Radial Force Variation (RFV) is an important measurement in the tire industry that has been around since the 1970s but is often unclear.
The measurement includes vertical and tangential (fore-aft) tire forces that can cause vibration while rotating under load. It’s extremely important to measure during manufacturing and tire mounting on new vehicles; and it also should be important to you to be able to measure and provide the best possible ride quality for your customers.
Radial force variation can potentially occur with any type of tire, regardless of its construction (radial, bias ply, etc.). Most importantly, a radial force variation issue may prove to be the cause of a vibration that won’t reveal itself while performing only a wheel balance. If you don’t have a wheel balancer that measures a form of RFV and don’t have a trained tire technician, your shop will not be able to measure a form of RFV and provide the best ride quality.
Tire Manufacturing RFV
In its purest sense, RFV is a controlled OEM-only tire measurement. Tire manufacturers and vehicle manufacturers measure tire uniformity as a gauge of quality. All tires of the same size, model and brand are not the same. Every production run is a bell-curve of uniformity.
Tires are graded in terms of uniformity build quality. Most tiremakers test tires at the point of manufacture to verify that the RFV is within allowable quality limits. The more uniform the tire, the better the ride. Tires that exceed these limits may be scrapped or sold to markets that do not require stringent quality. Vehicle manufacturers often specify uniformity levels and pay more for tires with less RFV if the vehicle has special needs or is driven at high speeds on very flat surfaces.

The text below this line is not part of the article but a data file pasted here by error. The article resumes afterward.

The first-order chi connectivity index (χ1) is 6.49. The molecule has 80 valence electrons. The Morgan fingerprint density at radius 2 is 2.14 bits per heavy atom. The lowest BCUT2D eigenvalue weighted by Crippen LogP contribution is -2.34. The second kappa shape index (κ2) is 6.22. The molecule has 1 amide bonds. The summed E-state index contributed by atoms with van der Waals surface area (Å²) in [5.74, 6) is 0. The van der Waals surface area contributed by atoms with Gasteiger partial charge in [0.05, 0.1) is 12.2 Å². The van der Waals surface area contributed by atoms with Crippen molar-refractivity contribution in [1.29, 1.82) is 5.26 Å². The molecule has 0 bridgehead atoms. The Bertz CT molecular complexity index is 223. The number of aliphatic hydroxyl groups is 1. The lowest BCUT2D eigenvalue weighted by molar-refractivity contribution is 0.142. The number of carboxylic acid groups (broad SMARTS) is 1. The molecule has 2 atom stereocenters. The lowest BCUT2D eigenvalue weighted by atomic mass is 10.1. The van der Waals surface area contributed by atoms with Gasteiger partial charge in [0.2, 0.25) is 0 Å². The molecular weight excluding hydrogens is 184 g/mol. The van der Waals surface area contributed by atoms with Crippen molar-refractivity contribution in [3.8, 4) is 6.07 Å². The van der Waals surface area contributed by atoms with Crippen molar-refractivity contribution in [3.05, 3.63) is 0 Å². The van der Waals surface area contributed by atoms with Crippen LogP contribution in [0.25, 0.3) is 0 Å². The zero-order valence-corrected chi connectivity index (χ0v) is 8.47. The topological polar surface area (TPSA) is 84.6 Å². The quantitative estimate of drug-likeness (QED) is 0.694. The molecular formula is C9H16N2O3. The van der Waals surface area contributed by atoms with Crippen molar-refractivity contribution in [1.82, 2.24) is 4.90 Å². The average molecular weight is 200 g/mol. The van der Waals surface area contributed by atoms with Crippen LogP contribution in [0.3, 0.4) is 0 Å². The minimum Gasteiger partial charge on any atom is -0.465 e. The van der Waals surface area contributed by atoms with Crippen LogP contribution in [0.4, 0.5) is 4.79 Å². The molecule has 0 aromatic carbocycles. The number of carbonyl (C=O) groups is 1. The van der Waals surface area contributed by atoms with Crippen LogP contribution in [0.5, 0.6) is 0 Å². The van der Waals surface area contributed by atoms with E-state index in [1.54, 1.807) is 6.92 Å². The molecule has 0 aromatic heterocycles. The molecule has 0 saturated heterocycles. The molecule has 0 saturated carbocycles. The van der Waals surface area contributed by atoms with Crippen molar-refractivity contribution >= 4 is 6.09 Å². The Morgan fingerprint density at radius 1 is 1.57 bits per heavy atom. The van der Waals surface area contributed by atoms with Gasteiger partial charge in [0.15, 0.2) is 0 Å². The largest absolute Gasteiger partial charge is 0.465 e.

Vehicle Tire & Wheel Assembly RFV
RFV is what manufacturers specify when they are building or purchasing a tire. It’s usually the “red dot” stamped on a tire sidewall that shows the high point/stiff spot location that is so important to locate and use during service. The tire/wheel is checked and match mounted (high point of the tire to the low point of rim) during assembly to be sure its mounted in a uniform way, and it is as round as possible before it’s balanced.
There are two types of OEM Radial Force Variation. The first is a low-speed tire test defined by the Society of Automotive Engineers as SAE Practice J332. The test for tire uniformity is performed under a high load on a perfectly-round rim without tire bead safety humps. The wheel is rotated at a low speed and measures the variation (pounds force) of the load acting on a locked spindle with a locked roller of about 38-in. diameter with force sensors. The test results are recorded only after the tire is cycled and warmed up.
True OEM RFV avoids possible measurement errors of rim runout, tire-to-rim bead seat mounting variations, centering errors and temporary flat-spotting that are encountered frequently in a service situation. An out of round tire with RFV of 26-pounds force (115 N, approximately 0.020-in.) will induce a 26-pound force upward into the vehicle every rotation. The frequency of the force will increase in direct proportion to rotating speed.